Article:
- 1.‘Play With Fire’ by The Rolling Stones
- 2.‘Light My Fire’ by The Doors
- 3.‘We Didn’t Start the Fire’ by Billy Joel
- 4.‘Fire It Up’ by Modest Mouse
- 5.‘Who By Fire’ by Leonard Cohen
- 6.‘Hairdresser on Fire’ by Morrissey
- 7.‘Sex on Fire’ by Kings of Leon
- 8.‘Fire and Rain’ by James Taylor
- 9.‘This Wheel’s on Fire’ by Bob Dylan
- 10.‘Londons Burning’ by The Clash
- 11.‘Burning Down the House’ by The Talking Heads
- 12.‘I’m on Fire’ by Bruce Springsteen
- 13.‘Firewall’ by Bright Eyes
- 14.‘Fire’ by The Jimi Hendrix Experience
- 15.‘Firestarter’ by The Prodigy
- 16.‘Ring of Fire’ by Johnny Cash
- 17.‘Great Balls of Fire’ by Jerry Lee Lewis
- 18.‘Beds are Burning’ by Midnight Oil
Fire has long been a source of fascination and inspiration for artists across genres, and music is no exception. From classic rock and roll to contemporary pop, there are countless songs that reference fire in their lyrics or titles.
These songs use the imagery of fire to convey a range of emotions, from passion and desire to destruction and chaos. Whether it’s the raw energy of Jerry Lee Lewis’s “Great Balls of Fire” or the political urgency of Midnight Oil’s “Beds are Burning,” these songs demonstrate the enduring power of fire as a symbol in music. Some of the most iconic songs about fire include The Rolling Stones’ “Play With Fire,” which features a haunting melody and provocative lyrics, and The Doors’ “Light My Fire,” which became an anthem of the counterculture movement in the 1960s. Other notable songs include Bob Dylan’s “This Wheel’s on Fire,” which was co-written with The Band’s Rick Danko and explores themes of change and transformation, and Johnny Cash’s “Ring of Fire,” which uses fire as a metaphor for the intensity of love and passion.
Overall, songs about fire continue to captivate and inspire listeners, providing a powerful soundtrack to our experiences of love, loss, and the mysteries of the world around us.
1.‘Play With Fire’ by The Rolling Stones
‘Play With Fire’ is a song by the legendary English rock band, The Rolling Stones. Released in 1965, it was written by the band’s lead vocalist, Mick Jagger, and guitarist, Keith Richards. The song is known for its dark and moody lyrics and features a distinctive melody played by a harpsichord. Jagger’s vocals are both menacing and seductive, warning a potential lover of the consequences of playing with fire. The song was controversial at the time of its release due to its suggestive lyrics and was even banned by some radio stations. However, it has since become one of the band’s most beloved tracks, known for its haunting melody and powerful vocals. It has been covered by various artists over the years, but the original remains a timeless classic.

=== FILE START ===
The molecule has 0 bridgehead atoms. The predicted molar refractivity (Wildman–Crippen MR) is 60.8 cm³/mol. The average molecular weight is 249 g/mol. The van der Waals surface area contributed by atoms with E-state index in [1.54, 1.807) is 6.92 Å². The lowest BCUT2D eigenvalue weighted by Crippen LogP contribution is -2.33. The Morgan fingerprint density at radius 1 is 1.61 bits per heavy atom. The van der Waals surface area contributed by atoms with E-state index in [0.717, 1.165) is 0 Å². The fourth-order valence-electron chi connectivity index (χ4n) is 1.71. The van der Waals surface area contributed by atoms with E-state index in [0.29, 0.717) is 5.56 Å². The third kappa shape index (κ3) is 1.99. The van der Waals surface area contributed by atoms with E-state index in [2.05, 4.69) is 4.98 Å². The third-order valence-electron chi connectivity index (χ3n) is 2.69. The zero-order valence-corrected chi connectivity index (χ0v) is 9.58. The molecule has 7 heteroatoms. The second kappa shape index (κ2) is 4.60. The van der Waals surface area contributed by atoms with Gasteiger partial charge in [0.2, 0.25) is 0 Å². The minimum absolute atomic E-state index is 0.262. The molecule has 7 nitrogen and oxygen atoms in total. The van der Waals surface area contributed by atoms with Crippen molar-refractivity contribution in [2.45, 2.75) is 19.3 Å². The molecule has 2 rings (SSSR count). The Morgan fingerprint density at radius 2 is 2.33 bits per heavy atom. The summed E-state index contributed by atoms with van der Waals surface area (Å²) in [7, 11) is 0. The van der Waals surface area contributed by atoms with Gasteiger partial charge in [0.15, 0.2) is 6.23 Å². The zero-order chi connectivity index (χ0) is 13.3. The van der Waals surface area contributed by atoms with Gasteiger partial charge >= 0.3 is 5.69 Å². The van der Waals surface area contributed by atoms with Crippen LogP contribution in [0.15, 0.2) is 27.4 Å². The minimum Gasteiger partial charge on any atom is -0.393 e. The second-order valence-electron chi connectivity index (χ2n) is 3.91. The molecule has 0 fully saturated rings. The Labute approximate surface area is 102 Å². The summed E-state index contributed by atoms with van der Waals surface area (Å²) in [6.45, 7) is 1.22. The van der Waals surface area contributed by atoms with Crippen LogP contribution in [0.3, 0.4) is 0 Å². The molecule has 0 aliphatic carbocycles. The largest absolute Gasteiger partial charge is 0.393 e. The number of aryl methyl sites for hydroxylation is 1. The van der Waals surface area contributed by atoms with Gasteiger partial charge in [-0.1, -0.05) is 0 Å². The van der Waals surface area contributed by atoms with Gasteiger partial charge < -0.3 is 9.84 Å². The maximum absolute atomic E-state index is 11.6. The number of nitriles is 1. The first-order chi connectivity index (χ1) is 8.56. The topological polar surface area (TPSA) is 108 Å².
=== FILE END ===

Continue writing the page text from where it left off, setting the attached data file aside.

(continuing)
2.‘Light My Fire’ by The Doors
‘Light My Fire’ is a song by the iconic American rock band, The Doors. Released in 1967, it was written by the band’s guitarist, Robby Krieger, and features the unmistakable vocals of lead singer Jim Morrison. The song is known for its catchy guitar riff, memorable organ solo, and Morrison’s intense and passionate vocals. ‘Light My Fire’ became a massive hit for The Doors, reaching number one on the Billboard Hot 100 chart and earning the band widespread acclaim. The song has since become a classic rock staple and is often cited as one of the greatest rock songs of all time. It has been covered by numerous artists, including Jose Feliciano, who had a hit with his own version in 1968. ‘Light My Fire’ remains a beloved classic of the 1960s counterculture and a testament to The Doors’ enduring legacy.
3.‘We Didn’t Start the Fire’ by Billy Joel
‘We Didn’t Start the Fire’ is a song by American singer-songwriter Billy Joel. Released in 1989, the song is a rapid-fire list of historical events and figures from the mid-20th century, set to an uptempo beat and catchy melody. The song was written in response to Joel’s frustration with the current state of the world, and his belief that many of the problems we face today are the result of past actions and decisions. The song became a massive hit for Joel, reaching number one on the Billboard Hot 100 chart and earning him widespread acclaim. It has since become a cultural touchstone, with its lyrics referenced in various media and pop culture. ‘We Didn’t Start the Fire’ remains a powerful commentary on the cyclical nature of history and the impact of our actions on the world around us.
4.‘Fire It Up’ by Modest Mouse
‘Fire It Up’ is a song by the American indie rock band Modest Mouse. Released in 2007, the song features a driving rhythm and frenetic guitar riffs, combined with lead singer Isaac Brock’s distinctive vocal style. The song’s lyrics are open to interpretation, but seem to convey a sense of frustration with modern society and the need to break free from the constraints of everyday life. ‘Fire It Up’ was well-received by critics and has become a fan favorite, known for its high-energy performance and memorable chorus. The song’s title has since become a popular catchphrase and has been used in various contexts, from sports chants to political campaigns. ‘Fire It Up’ remains a powerful anthem of rebellion and individualism in the face of conformity.